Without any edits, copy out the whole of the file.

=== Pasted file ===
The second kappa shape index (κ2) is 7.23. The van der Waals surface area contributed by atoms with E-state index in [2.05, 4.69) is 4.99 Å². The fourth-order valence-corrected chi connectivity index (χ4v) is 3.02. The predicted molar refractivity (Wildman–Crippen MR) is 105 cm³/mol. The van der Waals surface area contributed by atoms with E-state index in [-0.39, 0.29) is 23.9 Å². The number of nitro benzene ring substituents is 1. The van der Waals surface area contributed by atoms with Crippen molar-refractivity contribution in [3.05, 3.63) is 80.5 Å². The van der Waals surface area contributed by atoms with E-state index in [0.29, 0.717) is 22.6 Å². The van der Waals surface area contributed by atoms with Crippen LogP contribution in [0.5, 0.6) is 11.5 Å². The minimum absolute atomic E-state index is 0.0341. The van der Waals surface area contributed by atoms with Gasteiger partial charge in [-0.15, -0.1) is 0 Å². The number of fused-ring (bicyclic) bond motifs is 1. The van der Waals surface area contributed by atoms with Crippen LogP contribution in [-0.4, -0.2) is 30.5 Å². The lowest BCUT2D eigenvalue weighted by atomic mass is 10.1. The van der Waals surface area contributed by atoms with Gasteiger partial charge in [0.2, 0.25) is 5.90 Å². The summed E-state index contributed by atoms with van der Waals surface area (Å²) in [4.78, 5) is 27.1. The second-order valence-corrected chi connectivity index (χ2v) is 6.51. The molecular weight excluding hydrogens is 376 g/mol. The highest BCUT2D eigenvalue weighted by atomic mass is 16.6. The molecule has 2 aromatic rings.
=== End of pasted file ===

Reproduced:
The second kappa shape index (κ2) is 7.23. The van der Waals surface area contributed by atoms with E-state index in [2.05, 4.69) is 4.99 Å². The fourth-order valence-corrected chi connectivity index (χ4v) is 3.02. The predicted molar refractivity (Wildman–Crippen MR) is 105 cm³/mol. The van der Waals surface area contributed by atoms with E-state index in [-0.39, 0.29) is 23.9 Å². The number of nitro benzene ring substituents is 1. The van der Waals surface area contributed by atoms with Crippen molar-refractivity contribution in [3.05, 3.63) is 80.5 Å². The van der Waals surface area contributed by atoms with E-state index in [0.29, 0.717) is 22.6 Å². The van der Waals surface area contributed by atoms with Crippen LogP contribution in [0.5, 0.6) is 11.5 Å². The minimum absolute atomic E-state index is 0.0341. The van der Waals surface area contributed by atoms with Gasteiger partial charge in [-0.15, -0.1) is 0 Å². The number of fused-ring (bicyclic) bond motifs is 1. The van der Waals surface area contributed by atoms with Crippen LogP contribution in [-0.4, -0.2) is 30.5 Å². The lowest BCUT2D eigenvalue weighted by atomic mass is 10.1. The van der Waals surface area contributed by atoms with Gasteiger partial charge in [0.2, 0.25) is 5.90 Å². The summed E-state index contributed by atoms with van der Waals surface area (Å²) in [4.78, 5) is 27.1. The second-order valence-corrected chi connectivity index (χ2v) is 6.51. The molecular weight excluding hydrogens is 376 g/mol. The highest BCUT2D eigenvalue weighted by atomic mass is 16.6. The molecule has 2 aromatic rings.